Angel's trumpet can be propagated through seeds and cuttings. Short stem cutting will easily root if placed in potting soil and kept moist. After a few weeks in the shade, the cuttings will develop a good root system and can then be transplanted into the garden or into larger pots.
Whiteflies can be a big problem for an angel's trumpet. Cabbage worms, spider mites, and aphids are also common. Other pests that may appear include cucumber beetles (in the midwestern United States), slugs and snails, fungus gnats (inside), and mealybugs.
To treat pest infestations, use isopropyl (rubbing) alcohol on a cotton ball or cotton swab to dab the insects. Another option is to make a spray solution of equal parts water and isopropyl alcohol and spray the plant. Treating the plant with neem oil is another option for repelling pests.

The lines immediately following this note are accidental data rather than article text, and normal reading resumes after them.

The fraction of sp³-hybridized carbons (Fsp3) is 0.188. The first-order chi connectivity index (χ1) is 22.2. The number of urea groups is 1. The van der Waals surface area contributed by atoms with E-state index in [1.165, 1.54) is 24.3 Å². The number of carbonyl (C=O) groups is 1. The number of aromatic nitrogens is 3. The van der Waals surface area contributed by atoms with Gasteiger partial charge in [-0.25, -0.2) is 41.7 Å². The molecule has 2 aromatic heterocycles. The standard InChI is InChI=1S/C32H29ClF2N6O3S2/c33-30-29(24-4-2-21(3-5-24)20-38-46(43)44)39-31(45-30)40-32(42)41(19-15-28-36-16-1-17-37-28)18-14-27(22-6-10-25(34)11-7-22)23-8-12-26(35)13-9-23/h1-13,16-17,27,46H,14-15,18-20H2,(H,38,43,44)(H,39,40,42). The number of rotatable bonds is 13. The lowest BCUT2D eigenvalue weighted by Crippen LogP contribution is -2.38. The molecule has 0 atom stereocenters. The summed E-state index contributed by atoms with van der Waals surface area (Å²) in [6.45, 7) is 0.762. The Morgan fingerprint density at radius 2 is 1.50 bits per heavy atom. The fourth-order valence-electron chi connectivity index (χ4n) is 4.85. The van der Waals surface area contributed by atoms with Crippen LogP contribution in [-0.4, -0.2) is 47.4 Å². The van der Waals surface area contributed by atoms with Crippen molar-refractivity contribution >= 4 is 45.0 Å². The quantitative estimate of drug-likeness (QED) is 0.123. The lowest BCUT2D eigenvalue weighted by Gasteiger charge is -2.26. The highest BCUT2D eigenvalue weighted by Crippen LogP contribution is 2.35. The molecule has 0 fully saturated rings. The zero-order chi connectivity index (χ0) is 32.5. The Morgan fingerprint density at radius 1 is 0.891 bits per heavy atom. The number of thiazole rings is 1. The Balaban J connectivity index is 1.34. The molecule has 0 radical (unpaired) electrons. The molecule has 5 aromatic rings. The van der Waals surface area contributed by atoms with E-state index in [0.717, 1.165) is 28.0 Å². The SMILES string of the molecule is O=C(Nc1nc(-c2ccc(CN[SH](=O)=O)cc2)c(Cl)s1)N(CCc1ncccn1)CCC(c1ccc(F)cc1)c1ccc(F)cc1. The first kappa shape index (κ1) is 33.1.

Kerchner, Andras, Farkas, Agnes. Worldwide Poisoning Potential of Brugmansia and Datura. Forensic Toxicology, 38,30-41, 2020, doi:10.1007/s11419-019-00500-2
Soulaidopoulos, Stergios et al. Anticholinergic Syndrome Induced By Toxic Plants. World Journal of Emergency Medicine, 8,4, 297-301, 2017, doi:10.5847/wjem.j.1920-8642.2017.04.009
Angel's Trumpet, Brugmansia. University of Wisconsin-Madison Wisconsin Horticulture